The Cl0p gang claims to have breached as many as 130 organizations via GoAnywhere bug, for which the tool’s producer Fortra has already released a patch for back on February 7, but the intrusions may have already occurred, and likely have already exfiltrated sensitive data from the targets.
Takeaway: The mass exploitation of the GoAnywhere vulnerability in this wave of Cl0p ransomware attacks is immensely concerning. It is evidence of how ransomware operators continue to leverage automation to identify exposed organizations who may not have had the time or resources to patch against known vulnerabilities.
If Cl0p is claiming they have compromised more than ten-dozen organizations in this recent campaign, it is likely they have already successfully exfiltrated large amounts of confidential information from the victims. There are likely numerous other targets who are at this very moment experiencing data loss as a precursor to the detonation of a ransomware payload, and they don't even realize they are in the midst of a major cyberattack.
These attacks have a long tail. They typically involve weeks or even months of effort by attackers to infiltrate as much of the target network and exfiltrate as much data as possible before encrypting systems and data to demand the highest ransom payment possible.
There are only two real approaches to defeating ransomware attacks. First, is to ensure the organization is prepared to detect and prevent the attack anywhere in the attack chain. Organizations must be ready to disrupt attacks at initial ingress, when attackers move laterally, command and control is established, data exfiltration begins, an attempt to execute malicious binaries or scripts, legitimate system tools are abused, and more. The other is to assure that in the event of a successful ransomware attack, the organization is resilient. The goal should be to minimize the duration, spread and overall impact, and get back to normal as quickly as possible. Both strategies need to be in play simultaneously.
These are multi-stage attacks, and that means we have multiple opportunities to detect and stop them. Organizations require both a robust prevention and an agile resilience strategy to defend against this wave of ransomware attacks. This approach includes endpoint protection solutions, patch management, data backups, access controls, employee awareness training, and organizational procedure and resilience testing into all ransomware readiness plans to be successful.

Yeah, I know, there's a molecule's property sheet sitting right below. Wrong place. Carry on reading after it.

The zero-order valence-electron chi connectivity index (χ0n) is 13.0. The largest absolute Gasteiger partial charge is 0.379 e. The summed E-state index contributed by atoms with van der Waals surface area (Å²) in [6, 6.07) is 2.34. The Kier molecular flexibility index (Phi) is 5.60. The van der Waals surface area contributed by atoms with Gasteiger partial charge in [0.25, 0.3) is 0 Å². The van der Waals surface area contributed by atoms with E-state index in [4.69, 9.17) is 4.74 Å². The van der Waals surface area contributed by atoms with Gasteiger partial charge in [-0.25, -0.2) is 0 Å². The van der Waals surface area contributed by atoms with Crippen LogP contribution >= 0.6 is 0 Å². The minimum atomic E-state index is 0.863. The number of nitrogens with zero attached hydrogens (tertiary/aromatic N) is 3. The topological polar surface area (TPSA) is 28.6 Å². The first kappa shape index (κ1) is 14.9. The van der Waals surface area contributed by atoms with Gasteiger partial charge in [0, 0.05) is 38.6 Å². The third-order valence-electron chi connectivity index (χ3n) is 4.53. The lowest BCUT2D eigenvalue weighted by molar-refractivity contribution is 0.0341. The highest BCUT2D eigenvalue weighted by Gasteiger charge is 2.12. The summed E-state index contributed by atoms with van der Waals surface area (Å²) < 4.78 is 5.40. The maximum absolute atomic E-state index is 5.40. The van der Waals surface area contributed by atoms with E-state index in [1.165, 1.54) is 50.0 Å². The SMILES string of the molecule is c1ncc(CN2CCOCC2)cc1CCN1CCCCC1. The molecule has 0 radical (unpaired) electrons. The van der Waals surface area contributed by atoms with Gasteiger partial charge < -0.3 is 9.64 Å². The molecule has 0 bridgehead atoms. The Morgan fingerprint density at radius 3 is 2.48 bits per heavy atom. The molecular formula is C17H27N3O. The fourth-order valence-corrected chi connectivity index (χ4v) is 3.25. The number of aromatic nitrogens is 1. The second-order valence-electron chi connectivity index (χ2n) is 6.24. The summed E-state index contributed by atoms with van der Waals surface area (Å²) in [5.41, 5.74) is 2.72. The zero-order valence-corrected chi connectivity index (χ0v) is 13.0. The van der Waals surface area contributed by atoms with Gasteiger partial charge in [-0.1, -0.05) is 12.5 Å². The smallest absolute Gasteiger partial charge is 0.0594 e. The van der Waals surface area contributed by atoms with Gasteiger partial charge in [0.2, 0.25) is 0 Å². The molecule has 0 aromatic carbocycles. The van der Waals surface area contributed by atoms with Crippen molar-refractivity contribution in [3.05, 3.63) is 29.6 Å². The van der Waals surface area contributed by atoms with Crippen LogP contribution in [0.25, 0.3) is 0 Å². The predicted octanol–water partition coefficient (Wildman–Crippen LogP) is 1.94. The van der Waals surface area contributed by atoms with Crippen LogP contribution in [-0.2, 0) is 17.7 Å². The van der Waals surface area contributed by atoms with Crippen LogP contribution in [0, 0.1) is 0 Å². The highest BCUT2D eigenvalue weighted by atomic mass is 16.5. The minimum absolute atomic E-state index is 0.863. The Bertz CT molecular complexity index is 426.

The Cl0p gang claims to have breached more than150 organizations, having added about 30 more victims in one day – including international conglomerate Virgin Group, Toronto Municipality, Mexican airline Volaris, US TV network Gray Television, and more.
“At the time of writing, the gang’s leak site had no information about what type of data was taken and when. Cybernews has reached out to Virgin Group for comment, but we did not immediately receive a response,” Cybernews reports.
Cl0p is leveraging a vulnerability in the popular file sharing application GoAnywhere to carry out this massive attack campaign. The tool’s producer Fortra had released a patch for the bug back on February 7, but the intrusions may have already occurred, and likely have already exfiltrated sensitive data from the targets, but many organizations are still exposed.
Takeaway: The Cl0p ransomware gang has reportedly added 30 more organizations to its leaks website in the last 24 hours - including transportation giant Virgin Group. These organizations are likely victims of Cl0p's mass exploitation of the GoAnywhere vulnerability, bringing the total number of known Cl0p targets in this campaign closer to 200, and there are likely more.
This wave of Cl0p attacks is immensely concerning for several reasons, the first being around how surprisingly successful they have been in exploiting a known vulnerability for which there is a patch already available. Patching systems can be a complex process for some organizations. In order to avoid breaking critical business systems, patches often need to be applied in dev environments and tested prior to being put into production environments. Even then, some issues prevent patching due to legacy systems/software or internal (home-brewed) scripts/applications that will break if the patch is applied haphazardly. Thus, there can be months or more of work to do before some vulnerabilities can be mitigated, leaving the organization exposed.